India witnessed an unprecedented humanitarian crisis after the sudden and brutal lockdown and the sordid spectacle of millions of migrant workers walking back to their villages after losing their wages and livelihood despite all odds is still alive in our mind. It was proved that when urban India shut its doors, employment opportunities evaporated during the pandemic and lockdown. In these circumstances, agriculture was the last straw for the desperate migrants. However, it was only in this exceptional period that the share of agricultural employment increased for the first time in India. Periodic Labour Force Survey (PLFS) was the first official proof depicting this grave distress. While the share of employment has been dwindling at a faster pace, the figures for 2019-20 emerged as an exception to this trend. Agricultural employment actually increased from 42.5 per cent in 2018-19 to 45.6 per cent in 2019-20. Job losses in all other sectors of the economy in the April-June 2020 period were compensated by agriculture, and this sector emerged as the last resort of employment in India. The tragic part of the story is that MGNREGA workers are considered to be the poorest of all and wages under MGNREGA are below the unskilled wages in the open market. SAS shows that for all but 5 states, average income from cultivation per agricultural household is actually less than what MGNREGA work would pay in 365 days. So, the farmers are now the poorest of all, earning less than the MGNREGA workers. Commenting on this situation, Devinder Sharma, an expert on India’s agricultural policy, stated: “Income from cultivation is certainly less than the earnings from an average lactating cow on a per day basis, given the farm gate price of approximately Rs 30 per litre'' (https://www.tribuneindia.com/news/comment/all-pain-no-gain-for-farmers-311197).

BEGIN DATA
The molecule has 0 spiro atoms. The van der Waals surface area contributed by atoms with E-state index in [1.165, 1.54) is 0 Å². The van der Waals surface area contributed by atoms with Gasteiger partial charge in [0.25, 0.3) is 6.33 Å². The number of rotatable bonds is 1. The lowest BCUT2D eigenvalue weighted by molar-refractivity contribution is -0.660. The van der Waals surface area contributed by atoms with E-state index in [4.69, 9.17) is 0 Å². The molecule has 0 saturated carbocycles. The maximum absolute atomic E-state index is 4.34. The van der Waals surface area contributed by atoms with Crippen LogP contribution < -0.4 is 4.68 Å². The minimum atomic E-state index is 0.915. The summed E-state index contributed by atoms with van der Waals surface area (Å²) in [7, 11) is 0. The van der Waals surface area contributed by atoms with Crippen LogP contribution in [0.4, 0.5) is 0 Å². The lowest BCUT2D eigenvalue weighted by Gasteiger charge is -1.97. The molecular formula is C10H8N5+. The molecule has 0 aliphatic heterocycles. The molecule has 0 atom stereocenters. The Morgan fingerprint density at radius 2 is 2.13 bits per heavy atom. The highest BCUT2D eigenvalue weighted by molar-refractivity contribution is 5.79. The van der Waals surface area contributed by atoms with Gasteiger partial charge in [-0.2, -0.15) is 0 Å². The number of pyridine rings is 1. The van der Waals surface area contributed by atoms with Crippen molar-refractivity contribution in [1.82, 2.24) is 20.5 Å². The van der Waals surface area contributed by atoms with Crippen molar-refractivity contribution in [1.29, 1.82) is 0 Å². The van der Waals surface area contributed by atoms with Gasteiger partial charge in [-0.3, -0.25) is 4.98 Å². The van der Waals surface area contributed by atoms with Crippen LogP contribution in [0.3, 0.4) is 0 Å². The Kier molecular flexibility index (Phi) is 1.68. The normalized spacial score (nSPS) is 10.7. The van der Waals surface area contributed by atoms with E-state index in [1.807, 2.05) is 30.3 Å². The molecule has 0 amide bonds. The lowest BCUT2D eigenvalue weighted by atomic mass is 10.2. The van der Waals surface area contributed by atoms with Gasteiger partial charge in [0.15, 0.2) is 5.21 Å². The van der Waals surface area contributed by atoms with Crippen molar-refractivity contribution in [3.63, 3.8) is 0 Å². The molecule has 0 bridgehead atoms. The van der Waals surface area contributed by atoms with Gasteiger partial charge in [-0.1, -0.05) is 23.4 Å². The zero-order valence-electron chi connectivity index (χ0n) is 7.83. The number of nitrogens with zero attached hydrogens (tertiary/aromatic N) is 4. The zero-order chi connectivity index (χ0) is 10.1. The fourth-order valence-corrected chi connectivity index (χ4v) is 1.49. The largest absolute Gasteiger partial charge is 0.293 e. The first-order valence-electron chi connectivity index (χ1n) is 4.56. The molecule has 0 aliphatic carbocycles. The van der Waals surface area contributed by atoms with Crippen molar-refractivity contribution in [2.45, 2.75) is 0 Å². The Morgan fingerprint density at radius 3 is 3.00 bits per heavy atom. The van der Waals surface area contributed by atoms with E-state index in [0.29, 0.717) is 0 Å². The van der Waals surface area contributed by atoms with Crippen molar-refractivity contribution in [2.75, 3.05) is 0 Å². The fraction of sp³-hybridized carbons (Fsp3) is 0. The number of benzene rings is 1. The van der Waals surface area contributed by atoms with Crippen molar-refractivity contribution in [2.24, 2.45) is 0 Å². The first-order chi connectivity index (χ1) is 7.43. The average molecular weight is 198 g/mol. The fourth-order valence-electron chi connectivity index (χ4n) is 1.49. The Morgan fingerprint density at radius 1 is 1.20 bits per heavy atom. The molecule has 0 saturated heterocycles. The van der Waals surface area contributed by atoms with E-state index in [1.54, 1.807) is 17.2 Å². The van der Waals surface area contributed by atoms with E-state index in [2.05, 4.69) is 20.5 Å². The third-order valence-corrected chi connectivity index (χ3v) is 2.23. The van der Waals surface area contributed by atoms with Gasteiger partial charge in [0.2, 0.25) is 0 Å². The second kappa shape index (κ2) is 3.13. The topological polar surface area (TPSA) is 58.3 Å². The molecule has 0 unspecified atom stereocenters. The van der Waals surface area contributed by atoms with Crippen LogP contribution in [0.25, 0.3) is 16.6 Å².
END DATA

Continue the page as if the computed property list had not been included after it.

Curiously, a NITI Aayog paper by Ramesh Chand has stated that past strategies centred around raising agricultural output and improving food security. But ''the strategy did not explicitly recognise the need to raise farmers' income and to promote farmers' welfare...Farmers’ income did not grow much with the increase in output''. This was the candid confession of a policy paper published by the NITI Aayog.
SAS further revealed that more than half of India's agricultural households are indebted, with an average outstanding of Rs 74,121. While the debt of average households reduced before 2013, it again leaped by 57 per cent from Rs 47,000 in 2013. Of late, the Parliament was informed, at the end of March 2021 that the total outstanding farm loans totalled Rs 16.8 lakh crores, with Tamil Nadu at the top of this list. Mizoram witnessed an unprecedented increase of 70.9 per cent of outstanding farm loans, followed by Assam and Tripura, both having BJP at the helm of affairs.
The Global Hunger Index released on 14 October again exposed the real picture of the Modi's India. This year, India slipped seven positions and stood at 101 among 116 countries, behind Pakistan, Bangladesh and Nepal. After this report was published, the Indian Government reacted sharply and rejected the report stating that the concerned agency has not done "due diligence".
It is clear that this government does not care for the poor and the marginalised. Minimum wages due to workers is still not determined. The floor level Committee to fix the entire exercise has again been reconstituted for the third time. The income of farmers has crashed to an unimaginable low. These two basic classes, the producers of wealth of the nation, are facing an existential crisis. The need of the hour is to strengthen unity between these two classes.